This is a "Bubblebag." It is called a Bubblebag because it is made of a plastic grocery bag wrapped around a chunk of bubble wrap. Note, if you will, that there is no tape being used to keep everything together. Note again how the cunning use of the bag handles stretched over the bubble-wrap-containing bag makes possible the construction of a tight and durable ball cover. Yes, the ball could be rounder. However, after several many hours of deft experimentation, it became clear that bubblewrap resists being made into a round ball. And as the bubble wrap goes, so goes the Bubblebag.
Enough about the Bubblebag, except, perhaps, to note how wonderfully hit-uppable it is. Different than a balloon or beachball. Light, yet hefty. Clearly not round. Possessing properties. One could imagine oneself hitting the ball up in the air repeatedly, as if one were engaging in a sort of anti-dribble, bouncing up, where one would normally bounce down. This, it turns out, to be almost all the inspiration required to lead one inexorably towards the new, and profoundly playworthy Junkyard Sport of Baggyball.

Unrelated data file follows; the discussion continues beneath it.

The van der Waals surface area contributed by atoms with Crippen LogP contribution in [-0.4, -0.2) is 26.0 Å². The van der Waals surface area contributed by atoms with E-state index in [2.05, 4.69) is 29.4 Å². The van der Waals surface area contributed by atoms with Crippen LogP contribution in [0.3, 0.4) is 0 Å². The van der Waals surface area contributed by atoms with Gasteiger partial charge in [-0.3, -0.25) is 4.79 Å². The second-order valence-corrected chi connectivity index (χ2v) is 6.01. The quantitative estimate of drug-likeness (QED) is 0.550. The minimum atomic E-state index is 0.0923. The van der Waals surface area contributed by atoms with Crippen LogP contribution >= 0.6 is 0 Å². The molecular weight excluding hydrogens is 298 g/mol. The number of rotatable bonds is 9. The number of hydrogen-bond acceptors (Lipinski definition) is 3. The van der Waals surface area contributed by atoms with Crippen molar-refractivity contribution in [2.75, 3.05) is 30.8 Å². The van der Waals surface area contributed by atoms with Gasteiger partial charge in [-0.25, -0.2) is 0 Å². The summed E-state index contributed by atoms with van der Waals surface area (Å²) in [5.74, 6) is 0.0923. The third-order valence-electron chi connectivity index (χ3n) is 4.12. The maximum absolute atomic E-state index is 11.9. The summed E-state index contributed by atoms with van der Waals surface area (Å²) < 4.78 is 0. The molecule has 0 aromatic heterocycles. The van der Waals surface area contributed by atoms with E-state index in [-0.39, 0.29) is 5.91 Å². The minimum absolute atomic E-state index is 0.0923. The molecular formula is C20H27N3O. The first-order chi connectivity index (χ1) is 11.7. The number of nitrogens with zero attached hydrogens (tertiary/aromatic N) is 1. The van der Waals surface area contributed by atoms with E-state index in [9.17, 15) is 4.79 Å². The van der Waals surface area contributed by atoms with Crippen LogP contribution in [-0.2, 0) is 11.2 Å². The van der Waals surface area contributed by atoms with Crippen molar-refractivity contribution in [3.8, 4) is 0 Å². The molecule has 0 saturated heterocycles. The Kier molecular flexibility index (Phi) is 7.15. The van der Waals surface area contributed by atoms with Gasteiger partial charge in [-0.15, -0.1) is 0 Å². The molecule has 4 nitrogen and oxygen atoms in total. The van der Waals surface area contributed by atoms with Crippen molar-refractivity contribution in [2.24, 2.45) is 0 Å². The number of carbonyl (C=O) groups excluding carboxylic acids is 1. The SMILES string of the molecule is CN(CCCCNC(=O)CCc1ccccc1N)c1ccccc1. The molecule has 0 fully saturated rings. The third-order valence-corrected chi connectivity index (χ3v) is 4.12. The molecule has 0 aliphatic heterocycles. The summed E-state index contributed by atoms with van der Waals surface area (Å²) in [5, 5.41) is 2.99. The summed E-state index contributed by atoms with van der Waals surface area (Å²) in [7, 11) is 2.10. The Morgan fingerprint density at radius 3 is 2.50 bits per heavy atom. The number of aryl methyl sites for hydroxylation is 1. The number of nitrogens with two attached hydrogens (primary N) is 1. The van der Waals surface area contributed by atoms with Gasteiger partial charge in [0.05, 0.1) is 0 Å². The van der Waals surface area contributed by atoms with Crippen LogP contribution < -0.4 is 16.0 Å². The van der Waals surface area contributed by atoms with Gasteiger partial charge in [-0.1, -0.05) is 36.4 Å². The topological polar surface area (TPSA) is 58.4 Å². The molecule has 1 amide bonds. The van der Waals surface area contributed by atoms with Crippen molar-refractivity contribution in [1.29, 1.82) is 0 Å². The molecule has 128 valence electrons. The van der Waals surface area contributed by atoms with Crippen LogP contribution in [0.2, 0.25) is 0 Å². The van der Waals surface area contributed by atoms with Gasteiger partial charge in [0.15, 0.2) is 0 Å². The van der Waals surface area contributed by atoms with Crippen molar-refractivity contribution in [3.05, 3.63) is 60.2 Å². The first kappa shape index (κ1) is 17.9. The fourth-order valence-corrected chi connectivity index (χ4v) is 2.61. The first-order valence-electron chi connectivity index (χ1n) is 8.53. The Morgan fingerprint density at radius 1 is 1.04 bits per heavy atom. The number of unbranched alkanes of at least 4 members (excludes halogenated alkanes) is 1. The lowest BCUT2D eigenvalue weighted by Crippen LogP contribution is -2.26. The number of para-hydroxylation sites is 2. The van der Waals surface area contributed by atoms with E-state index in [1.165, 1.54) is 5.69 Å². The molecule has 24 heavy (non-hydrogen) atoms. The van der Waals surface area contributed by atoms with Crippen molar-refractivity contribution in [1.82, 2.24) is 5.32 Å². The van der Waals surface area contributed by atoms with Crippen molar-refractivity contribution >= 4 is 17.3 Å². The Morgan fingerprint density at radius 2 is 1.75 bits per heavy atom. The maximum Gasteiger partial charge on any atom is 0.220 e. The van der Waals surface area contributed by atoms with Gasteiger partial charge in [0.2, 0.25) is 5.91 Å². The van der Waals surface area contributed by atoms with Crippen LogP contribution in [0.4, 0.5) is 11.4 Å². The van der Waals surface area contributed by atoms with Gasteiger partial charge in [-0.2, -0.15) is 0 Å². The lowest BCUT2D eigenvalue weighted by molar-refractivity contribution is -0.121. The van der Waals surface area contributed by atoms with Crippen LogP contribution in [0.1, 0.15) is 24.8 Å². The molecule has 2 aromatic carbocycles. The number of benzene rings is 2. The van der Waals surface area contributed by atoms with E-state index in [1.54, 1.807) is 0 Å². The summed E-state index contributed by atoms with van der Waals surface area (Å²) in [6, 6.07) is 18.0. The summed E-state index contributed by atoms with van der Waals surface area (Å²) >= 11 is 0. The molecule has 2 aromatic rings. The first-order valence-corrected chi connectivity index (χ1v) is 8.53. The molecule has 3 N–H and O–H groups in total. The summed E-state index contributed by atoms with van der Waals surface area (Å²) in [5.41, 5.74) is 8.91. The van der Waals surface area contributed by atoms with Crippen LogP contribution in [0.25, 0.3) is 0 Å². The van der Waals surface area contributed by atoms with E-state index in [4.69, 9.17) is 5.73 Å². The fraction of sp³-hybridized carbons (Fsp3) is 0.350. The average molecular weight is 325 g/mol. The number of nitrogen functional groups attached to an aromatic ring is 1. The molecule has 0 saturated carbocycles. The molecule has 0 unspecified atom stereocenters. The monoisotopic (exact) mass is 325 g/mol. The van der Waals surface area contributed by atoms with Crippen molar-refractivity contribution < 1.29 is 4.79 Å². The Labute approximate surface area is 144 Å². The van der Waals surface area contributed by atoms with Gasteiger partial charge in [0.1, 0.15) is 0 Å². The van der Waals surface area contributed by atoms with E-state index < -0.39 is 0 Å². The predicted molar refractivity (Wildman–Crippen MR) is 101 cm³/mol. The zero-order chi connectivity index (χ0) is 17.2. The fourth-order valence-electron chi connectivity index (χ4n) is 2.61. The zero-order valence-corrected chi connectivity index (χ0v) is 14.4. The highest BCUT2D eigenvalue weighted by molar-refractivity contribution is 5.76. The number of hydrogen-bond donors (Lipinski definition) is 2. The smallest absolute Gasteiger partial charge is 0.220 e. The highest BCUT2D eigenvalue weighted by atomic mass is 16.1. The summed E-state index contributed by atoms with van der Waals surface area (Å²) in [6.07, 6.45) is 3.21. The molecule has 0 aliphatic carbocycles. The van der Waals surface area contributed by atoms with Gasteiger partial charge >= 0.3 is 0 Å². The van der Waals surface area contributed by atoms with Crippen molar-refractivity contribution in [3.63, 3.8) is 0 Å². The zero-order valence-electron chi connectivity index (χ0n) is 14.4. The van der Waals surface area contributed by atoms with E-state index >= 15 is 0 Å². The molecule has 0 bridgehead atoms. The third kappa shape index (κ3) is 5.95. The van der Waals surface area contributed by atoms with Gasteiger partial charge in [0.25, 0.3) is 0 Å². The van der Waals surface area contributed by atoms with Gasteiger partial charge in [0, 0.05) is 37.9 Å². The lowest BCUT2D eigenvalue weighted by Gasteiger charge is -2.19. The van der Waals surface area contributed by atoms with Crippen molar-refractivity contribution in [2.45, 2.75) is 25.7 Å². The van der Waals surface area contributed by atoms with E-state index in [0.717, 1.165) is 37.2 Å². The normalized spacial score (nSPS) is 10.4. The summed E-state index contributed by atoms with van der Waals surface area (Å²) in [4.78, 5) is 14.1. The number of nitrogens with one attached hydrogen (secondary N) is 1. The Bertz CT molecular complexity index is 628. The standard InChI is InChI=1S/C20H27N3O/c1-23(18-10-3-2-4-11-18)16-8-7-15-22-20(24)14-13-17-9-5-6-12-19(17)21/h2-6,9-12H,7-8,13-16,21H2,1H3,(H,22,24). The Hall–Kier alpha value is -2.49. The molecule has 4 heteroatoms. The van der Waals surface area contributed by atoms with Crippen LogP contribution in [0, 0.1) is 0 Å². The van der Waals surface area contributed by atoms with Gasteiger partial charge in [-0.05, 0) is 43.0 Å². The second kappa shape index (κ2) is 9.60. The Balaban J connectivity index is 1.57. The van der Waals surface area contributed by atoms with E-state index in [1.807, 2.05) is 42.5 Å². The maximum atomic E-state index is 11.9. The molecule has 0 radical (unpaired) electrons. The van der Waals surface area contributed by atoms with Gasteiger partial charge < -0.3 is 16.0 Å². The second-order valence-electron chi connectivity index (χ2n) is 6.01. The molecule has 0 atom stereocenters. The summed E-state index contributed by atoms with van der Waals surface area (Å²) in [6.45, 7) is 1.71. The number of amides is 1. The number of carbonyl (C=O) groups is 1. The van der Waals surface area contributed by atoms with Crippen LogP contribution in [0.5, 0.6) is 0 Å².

Here you see an image of a Bubbleball adjacent to a plastic shopping bag (this one donated by the very same Staples
that sponsors that homage to the competitive spirit known locally as Staples Center
. Note the relative size. It is somewhat central to the playability of the game that the bag is larger than the Bubbleball. Two such bags and one Bubbleball make up all the equipment you need to play Baggyball.
Baggyball, you see, is played very much like basketball, except for the following distinctions:
1. One dribbles up instead of down
2. The baskets are bags, and are held by players, who position themselves anywhere they want throughout the court (because it's too boring to pretend to be an immobile basket, and it makes the game a lot more fun and strategically complex if the baskets can run around). This makes the basket actually a member of your team. And a key member, at that.
3. The game can be played anywhere, on sand or grass, or even a basketball court.
I first played this with a bunch of amazing elementary school kids who volunteered to help me out at a demo session for the AAHPERD
(American Alliance for Health, Physical Education, Recreation and Dance) conference held last month in Chicago. Once I demonstrated the basic dribble technique and the mobile bag-basket concept, they figured out everything else. And they didn't want to stop playing. And they laughed a lot.
It is possible that it is also legal to kick the ball.